This programme provides the opportunity to explore different media forms, media education, media literacy and related fields. It combines theory with practical opportunities in moving image production, Internet cultures and game design. Students will critically examine developments in the fields of new media, including the impact of new technologies on education, and debates about the place and purpose of media in society.
Students undertake modules to the value of 180 credits.
The programme consists of two core modules (60 credits), two optional modules (60 credits), a dissertation (60 credits) or a report (30 credits) and an additional optional module (30 credits).
Recommended optional modules include:
All students undertake an independent research project, which culminates in a dissertation of 20,000 words or a report of 10,000 words. Either the dissertation or the report can be part-production based, in which case the production element replaces 50% of the wordcount.
Teaching and learning
Teaching is delivered by face-to-face lectures and seminars, practical workshops combined with online-learning. Students are assessed by coursework assignments of up to 5,000 words, plus practical work for some modules, and a 20,000-word dissertation or 10,000-word report.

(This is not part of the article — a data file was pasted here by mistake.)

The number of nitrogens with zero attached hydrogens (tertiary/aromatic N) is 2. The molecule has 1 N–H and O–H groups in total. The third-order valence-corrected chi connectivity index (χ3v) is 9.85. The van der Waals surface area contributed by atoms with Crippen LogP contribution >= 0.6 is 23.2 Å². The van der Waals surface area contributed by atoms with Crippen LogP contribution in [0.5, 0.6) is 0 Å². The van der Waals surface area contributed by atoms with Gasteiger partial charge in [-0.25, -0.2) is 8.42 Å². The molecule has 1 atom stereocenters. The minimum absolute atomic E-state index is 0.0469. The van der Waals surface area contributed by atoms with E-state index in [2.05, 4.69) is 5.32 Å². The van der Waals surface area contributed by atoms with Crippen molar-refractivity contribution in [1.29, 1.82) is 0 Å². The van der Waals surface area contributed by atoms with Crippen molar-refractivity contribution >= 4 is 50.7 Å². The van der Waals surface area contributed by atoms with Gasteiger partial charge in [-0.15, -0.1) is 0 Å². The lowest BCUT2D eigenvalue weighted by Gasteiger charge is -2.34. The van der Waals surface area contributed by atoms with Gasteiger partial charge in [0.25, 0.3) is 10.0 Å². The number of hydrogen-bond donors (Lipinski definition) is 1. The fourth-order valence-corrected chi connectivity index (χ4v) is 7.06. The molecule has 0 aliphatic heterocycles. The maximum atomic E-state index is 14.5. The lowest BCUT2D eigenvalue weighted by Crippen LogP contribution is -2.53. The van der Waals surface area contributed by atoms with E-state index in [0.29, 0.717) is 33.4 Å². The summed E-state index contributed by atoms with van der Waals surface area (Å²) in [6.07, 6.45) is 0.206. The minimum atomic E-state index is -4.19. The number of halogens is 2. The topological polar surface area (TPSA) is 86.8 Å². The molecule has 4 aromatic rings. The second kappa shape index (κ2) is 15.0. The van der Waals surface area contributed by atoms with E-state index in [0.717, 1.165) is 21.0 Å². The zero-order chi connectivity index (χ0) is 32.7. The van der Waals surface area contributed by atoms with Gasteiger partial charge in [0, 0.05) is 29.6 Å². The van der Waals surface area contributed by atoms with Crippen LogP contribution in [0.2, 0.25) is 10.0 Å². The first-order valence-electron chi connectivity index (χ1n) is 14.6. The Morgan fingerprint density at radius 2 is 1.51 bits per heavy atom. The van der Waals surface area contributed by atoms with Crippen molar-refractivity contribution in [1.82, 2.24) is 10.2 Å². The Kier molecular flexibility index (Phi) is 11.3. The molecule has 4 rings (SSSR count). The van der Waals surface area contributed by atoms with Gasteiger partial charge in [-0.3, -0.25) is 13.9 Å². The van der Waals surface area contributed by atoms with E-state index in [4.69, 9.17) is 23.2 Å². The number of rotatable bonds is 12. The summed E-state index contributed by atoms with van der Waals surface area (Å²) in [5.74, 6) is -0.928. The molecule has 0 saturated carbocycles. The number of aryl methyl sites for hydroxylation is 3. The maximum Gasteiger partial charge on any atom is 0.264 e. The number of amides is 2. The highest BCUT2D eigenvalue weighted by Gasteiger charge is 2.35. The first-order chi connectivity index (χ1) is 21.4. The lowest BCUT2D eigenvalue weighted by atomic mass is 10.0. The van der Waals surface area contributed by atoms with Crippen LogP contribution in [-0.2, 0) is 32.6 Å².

Further information on modules and degree structure is available on the department website: Digital Media, Culture and Education MA
Graduates of this programme are currently working across a broad range of areas. Some are working as teachers in primary, secondary schools and further and higher education, while others have jobs as within areas related to digital media. Graduates can also be found working as museum and gallery education officers and in other informal learning spaces.
The course provides students with skills relevant to media work in a wide variety of employment contexts, including education, museums and galleries, social media, cultural organisations. It provides experience of digital media production relevant to these contexts, but not professional production traiinng for the media industries.